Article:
Do you see it? If not let me help you out…it’s right here:
That red line is right on top of the 83rd race of her career. That race was the Sprint race of the Annecy-le Grand Bornand in the 2021-2022 season that occurred on December 16th, 2021. That was the day everything changed. Now what changed I don’t know. Was it technique? Confidence? Probably a combination of both. At this point it is 34.9% of her entire career so it is fair to say that it is a large sample size. The results and the numbers tell the story:
- Simon’s Shooting Percentage races 1-82 in her career: 77.3%
- Simon’s Shooting Percentage in races 83-Present: 85.8%
- Simon’s Shooting Percentage in 2022-2023: 88.3%
That is a MASSIVE improvement in shooting. Just a brief examination of the chart reveals two things. 1) Her floor rose markedly. The really bad shootings days that were all too common in her career disappeared almost overnight. 2) Even more importantly the frequency of races where she shot better than 90% grew significantly.
- Shooting Percentage of 75% or worse occurred 31 times = 37.8% of those races
- That means out of every 10 races between 3 to 4 of them would have a shooting percentage of 75% or often worse. Or 1 out of every 2.66 races would be 75% or worse. So basically at least 1 time every weekend of racing on average.
- Shooting Percentage of 90% of better occurred 18 times = 22% of those races
- Just 2 out of every 10 races would Simon have a shooting percentage of 90% or better. 1 out of every 5 races. About once every other weekend of racing.
- Shooting Percentage of 75% or worse occurred just 6 times = 13.6% of races
- This is roughly 1 out of every 7.5 races. This means that Simon would have just 1 instance of 75% shooting or worse approximately every trimester.
- Shooting Percentage of 90% or better occurred 22 times = 50% of all races.
- 50%. I don’t think that needs any further perspective. It’s pretty damn good.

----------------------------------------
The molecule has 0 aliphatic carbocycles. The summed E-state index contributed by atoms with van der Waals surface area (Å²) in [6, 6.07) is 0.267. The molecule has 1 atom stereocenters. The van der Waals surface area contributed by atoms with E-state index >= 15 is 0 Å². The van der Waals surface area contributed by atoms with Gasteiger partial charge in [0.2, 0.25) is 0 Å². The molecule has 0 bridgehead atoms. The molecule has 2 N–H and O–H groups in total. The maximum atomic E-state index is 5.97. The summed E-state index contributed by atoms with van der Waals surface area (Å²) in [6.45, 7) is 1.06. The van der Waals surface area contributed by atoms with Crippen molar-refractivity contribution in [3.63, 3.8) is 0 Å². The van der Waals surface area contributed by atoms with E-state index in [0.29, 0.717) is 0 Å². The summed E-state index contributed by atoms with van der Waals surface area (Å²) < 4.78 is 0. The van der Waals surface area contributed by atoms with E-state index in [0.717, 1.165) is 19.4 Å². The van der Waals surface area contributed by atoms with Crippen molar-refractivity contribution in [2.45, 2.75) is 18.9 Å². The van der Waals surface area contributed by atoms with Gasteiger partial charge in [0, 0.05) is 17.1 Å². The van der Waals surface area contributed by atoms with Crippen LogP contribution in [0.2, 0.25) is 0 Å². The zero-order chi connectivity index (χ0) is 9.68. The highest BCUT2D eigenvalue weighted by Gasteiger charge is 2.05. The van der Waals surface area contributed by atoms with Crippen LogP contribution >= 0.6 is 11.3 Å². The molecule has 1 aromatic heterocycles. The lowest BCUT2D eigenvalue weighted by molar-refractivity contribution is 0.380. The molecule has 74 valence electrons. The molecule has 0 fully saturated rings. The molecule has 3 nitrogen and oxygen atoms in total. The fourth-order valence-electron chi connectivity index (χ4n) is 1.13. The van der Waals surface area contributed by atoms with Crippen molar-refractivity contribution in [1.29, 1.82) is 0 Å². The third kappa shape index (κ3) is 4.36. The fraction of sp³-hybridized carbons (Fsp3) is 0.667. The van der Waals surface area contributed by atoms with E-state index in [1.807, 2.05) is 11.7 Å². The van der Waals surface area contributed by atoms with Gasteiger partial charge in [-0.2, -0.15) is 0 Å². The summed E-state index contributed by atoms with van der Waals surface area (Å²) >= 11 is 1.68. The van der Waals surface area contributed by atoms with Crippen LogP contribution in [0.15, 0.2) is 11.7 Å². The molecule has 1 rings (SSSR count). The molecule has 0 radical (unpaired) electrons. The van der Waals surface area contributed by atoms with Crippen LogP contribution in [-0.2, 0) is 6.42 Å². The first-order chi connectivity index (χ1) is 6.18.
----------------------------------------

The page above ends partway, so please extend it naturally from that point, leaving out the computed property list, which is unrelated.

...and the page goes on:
Digging deeper it is clear that it was an across the board improvement.
There are so many ways to break it down and examine it. The inescapable conclusion is that something changed or clicked between the Hochfilzen stop and the Annecy-le Grand Bornand weekend of the 2021-2022 World Cup seasons. In the period since that time Simon went from being an wildly inconsistent shooter to one of the best shooters on the World Cup.
We spent so much time focusing on her shooting improvement that it would be easy to overlook her skiing improvement as well. Even throughout the season as it was happening we never took the time to appreciate how much better she was doing on the skis. Maybe it wasn’t as dramatic as the improved shooting accuracy but Simon went from being pretty fast to being really fast. She ranked 3rd in overall skiing this season. 3rd! She was being Lampic and Herrmann-Wick. The fastest non-XC convert.
You could argue that she benefitted from the absence of a few of the top skiers like Eckhoff and Røiseland. Well here’s another way to look at her skiing. In 2018-2019 she was 2.3% faster than the average skier. Last season she was 4.7% faster.
So what is the point of all of this? Well it’s to celebrate Julia Simon, a worthy and rightful champion of the 2022-2023 World Cup season. There are reasons some might think it was a fluke. No Russian/Belarussian competitors. The absence of the most recent champions for some or all of the season. It’s clear though that Simon competed at a level high enough to win a title, and she did it. What’s more is, that this doesn’t appear to be a one off title for her.
As noted above, she has always been a fast skier and last season, at age 27, she took it to an even higher level. As we have seen over the last several years with our champions she is only just now entering her peak ski speed years so this should only improve.
Her shooting is no fluke either. It’s been a full 1/3 of her career that she has been shooting a much higher level. That’s beyond a small sample size and appears to just be her new baseline.
Never expect Julia Simon to lose her overwhelming competitive fire either. At the beginning of the season we appeared to be on the verge of a wide open era of women’s biathlon. Julia Simon has announced herself as a competitor for years to come. Who will join her?